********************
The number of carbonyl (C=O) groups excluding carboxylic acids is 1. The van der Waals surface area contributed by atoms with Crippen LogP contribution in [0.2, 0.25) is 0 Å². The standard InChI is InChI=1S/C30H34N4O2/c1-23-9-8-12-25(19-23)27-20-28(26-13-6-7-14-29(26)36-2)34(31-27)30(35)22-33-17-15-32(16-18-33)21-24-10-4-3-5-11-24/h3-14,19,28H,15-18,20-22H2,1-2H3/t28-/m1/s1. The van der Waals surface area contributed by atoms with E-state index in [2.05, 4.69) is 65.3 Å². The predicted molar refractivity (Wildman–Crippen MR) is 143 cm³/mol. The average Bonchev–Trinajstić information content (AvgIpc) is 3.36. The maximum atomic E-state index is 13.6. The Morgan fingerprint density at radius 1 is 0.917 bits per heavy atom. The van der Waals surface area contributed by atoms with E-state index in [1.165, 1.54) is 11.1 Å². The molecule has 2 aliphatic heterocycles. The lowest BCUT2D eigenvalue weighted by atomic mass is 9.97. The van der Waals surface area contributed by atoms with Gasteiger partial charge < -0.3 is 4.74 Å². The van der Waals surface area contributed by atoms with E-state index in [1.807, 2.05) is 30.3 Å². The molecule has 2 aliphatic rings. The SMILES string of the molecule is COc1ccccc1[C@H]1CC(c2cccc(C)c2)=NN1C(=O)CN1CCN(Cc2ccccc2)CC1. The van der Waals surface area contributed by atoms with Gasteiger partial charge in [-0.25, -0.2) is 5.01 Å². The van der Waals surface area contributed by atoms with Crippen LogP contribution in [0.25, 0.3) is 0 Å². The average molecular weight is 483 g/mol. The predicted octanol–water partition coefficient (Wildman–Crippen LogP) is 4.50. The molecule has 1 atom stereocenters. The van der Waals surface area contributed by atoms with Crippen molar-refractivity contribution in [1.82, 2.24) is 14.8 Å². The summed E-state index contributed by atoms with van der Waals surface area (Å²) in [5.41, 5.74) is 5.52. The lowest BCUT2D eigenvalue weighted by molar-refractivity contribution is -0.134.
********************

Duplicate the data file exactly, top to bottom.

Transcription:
The number of carbonyl (C=O) groups excluding carboxylic acids is 1. The van der Waals surface area contributed by atoms with Crippen LogP contribution in [0.2, 0.25) is 0 Å². The standard InChI is InChI=1S/C30H34N4O2/c1-23-9-8-12-25(19-23)27-20-28(26-13-6-7-14-29(26)36-2)34(31-27)30(35)22-33-17-15-32(16-18-33)21-24-10-4-3-5-11-24/h3-14,19,28H,15-18,20-22H2,1-2H3/t28-/m1/s1. The van der Waals surface area contributed by atoms with E-state index in [2.05, 4.69) is 65.3 Å². The predicted molar refractivity (Wildman–Crippen MR) is 143 cm³/mol. The average Bonchev–Trinajstić information content (AvgIpc) is 3.36. The maximum atomic E-state index is 13.6. The Morgan fingerprint density at radius 1 is 0.917 bits per heavy atom. The van der Waals surface area contributed by atoms with E-state index in [1.165, 1.54) is 11.1 Å². The molecule has 2 aliphatic heterocycles. The lowest BCUT2D eigenvalue weighted by atomic mass is 9.97. The van der Waals surface area contributed by atoms with Gasteiger partial charge < -0.3 is 4.74 Å². The van der Waals surface area contributed by atoms with E-state index in [1.807, 2.05) is 30.3 Å². The molecule has 2 aliphatic rings. The SMILES string of the molecule is COc1ccccc1[C@H]1CC(c2cccc(C)c2)=NN1C(=O)CN1CCN(Cc2ccccc2)CC1. The van der Waals surface area contributed by atoms with Gasteiger partial charge in [-0.25, -0.2) is 5.01 Å². The van der Waals surface area contributed by atoms with Crippen LogP contribution in [0.25, 0.3) is 0 Å². The average molecular weight is 483 g/mol. The predicted octanol–water partition coefficient (Wildman–Crippen LogP) is 4.50. The molecule has 1 atom stereocenters. The van der Waals surface area contributed by atoms with Crippen molar-refractivity contribution in [1.82, 2.24) is 14.8 Å². The summed E-state index contributed by atoms with van der Waals surface area (Å²) in [5.41, 5.74) is 5.52. The lowest BCUT2D eigenvalue weighted by molar-refractivity contribution is -0.134.